Tax News

Basic Tax Information at your fingertips

Overseas Employment Income


Whether employment income is assessable in the UK is determined by reference to the residence and domicile status of the employee at the time it’s earned. When income is assessable depends on the tax year in which it’s paid or in some cases when remitted to the UK, regardless of residence status. Special rules apply for employment income paid before UK employment has commenced and on or after UK employment has ceased.

Taxable portion of salary attributable to duties performed:

overseas tax rates
The normal UK tax position set out above may be affected, in certain cases, by double taxation agreements. Tax credit relief may be given in the UK for any foreign tax paid.

Domicile and remittance

Domicile is normally acquired at birth and is difficult to change; it can be thought of as the individual’s ultimate home.

Automatic remittance basis

In the following circumstances the remittance basis is given automatically to resident, non-domiciled individuals:

  • Where an individual’s unremitted foreign income and gains for the year (or the UK part of a split year) are less than £2,000; or
  • Where an individual has no UK income or gains other than up to £100 of taxed investment income, no foreign income or gains are remitted and the individual is either under 18 years of age throughout the year and/or has been resident in not more than 6 of the previous 9 tax years.

Where the remittance basis applies automatically there is no loss of personal allowances and no charge levied on longer term residents (see below).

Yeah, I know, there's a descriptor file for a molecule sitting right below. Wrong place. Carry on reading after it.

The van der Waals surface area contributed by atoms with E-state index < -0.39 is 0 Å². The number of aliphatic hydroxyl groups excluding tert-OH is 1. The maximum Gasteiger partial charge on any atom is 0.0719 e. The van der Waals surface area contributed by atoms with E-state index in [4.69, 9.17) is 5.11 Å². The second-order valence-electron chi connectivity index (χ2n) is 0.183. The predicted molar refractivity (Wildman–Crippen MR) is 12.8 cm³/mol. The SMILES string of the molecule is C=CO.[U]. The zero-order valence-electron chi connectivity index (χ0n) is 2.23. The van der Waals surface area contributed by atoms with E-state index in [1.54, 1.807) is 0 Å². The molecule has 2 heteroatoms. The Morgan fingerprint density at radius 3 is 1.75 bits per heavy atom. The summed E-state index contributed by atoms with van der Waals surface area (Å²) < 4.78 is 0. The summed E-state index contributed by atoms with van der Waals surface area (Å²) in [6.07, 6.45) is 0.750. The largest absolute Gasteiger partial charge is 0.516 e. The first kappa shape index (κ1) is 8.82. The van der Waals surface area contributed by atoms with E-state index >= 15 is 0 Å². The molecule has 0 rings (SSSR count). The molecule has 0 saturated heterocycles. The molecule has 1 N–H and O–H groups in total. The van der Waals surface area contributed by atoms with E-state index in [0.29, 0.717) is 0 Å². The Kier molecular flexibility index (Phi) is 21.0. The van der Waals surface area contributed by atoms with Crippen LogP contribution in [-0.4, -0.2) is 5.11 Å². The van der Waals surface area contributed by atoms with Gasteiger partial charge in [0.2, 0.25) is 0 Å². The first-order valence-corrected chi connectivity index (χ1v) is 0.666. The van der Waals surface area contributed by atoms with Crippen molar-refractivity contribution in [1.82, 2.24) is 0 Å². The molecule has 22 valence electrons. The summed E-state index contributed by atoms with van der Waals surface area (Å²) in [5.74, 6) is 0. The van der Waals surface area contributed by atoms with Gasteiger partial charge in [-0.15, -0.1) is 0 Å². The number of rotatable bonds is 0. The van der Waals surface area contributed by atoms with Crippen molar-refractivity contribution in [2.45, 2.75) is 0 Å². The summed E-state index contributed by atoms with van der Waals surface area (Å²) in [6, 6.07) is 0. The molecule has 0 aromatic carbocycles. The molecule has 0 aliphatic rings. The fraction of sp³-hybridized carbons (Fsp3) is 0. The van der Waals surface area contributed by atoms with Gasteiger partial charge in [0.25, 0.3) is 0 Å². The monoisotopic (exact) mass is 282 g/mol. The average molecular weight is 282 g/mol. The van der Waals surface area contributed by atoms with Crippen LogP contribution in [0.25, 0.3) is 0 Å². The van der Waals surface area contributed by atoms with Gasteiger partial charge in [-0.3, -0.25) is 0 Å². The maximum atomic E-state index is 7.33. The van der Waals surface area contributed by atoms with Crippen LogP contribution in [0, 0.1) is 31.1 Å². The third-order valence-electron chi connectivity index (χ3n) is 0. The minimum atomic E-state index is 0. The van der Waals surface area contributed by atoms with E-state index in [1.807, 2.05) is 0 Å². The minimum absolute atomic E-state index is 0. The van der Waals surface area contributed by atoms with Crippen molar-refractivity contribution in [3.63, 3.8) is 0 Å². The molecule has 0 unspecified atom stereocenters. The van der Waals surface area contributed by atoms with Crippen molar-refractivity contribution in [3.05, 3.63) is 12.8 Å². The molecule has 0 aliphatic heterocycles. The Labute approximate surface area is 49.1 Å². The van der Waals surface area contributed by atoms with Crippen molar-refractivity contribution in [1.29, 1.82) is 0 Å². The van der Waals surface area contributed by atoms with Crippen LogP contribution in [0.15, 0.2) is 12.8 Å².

Remittance basis claim

A resident, non-domiciled individual may otherwise elect for the remittance basis to apply. Where a claim is made, the individual loses entitlement to personal allowances and the capital gains tax annual exemption.

An individual who elects for the remittance basis and is aged 18 or over in the tax year is subject to a remittance basis charge, of either £30,000 or £50,000 if they have been a long term resident. The applicable charge levied is as follows:

  • Where an individual has been resident in at least 12 of the 14 preceding tax years, the remittance basis charge is £50,000.
  • Where an individual has been resident in at least 7 of the 9 preceding tax years (but not resident for 12 of the preceding 14), the remittance basis charge is £30,000.

Arising basis

The remittance basis charge may be regarded as income tax or capital gains tax for the purposes of double taxation agreements.

Non-domiciled individuals can bring funds to the UK in order to invest in qualifying trading companies and partnerships without the remitted funds being taxable. Critical among the necessary conditions are the need to acquire newly issued shares or make a loan to a qualifying company.

A resident individual who is not taxed on the remittance basis will be taxed on the arising basis of taxation, taxable in full on worldwide income and gains.

Ready to take your business to the next level?

Give us a call to arrange a meeting and get ready to start doing business with us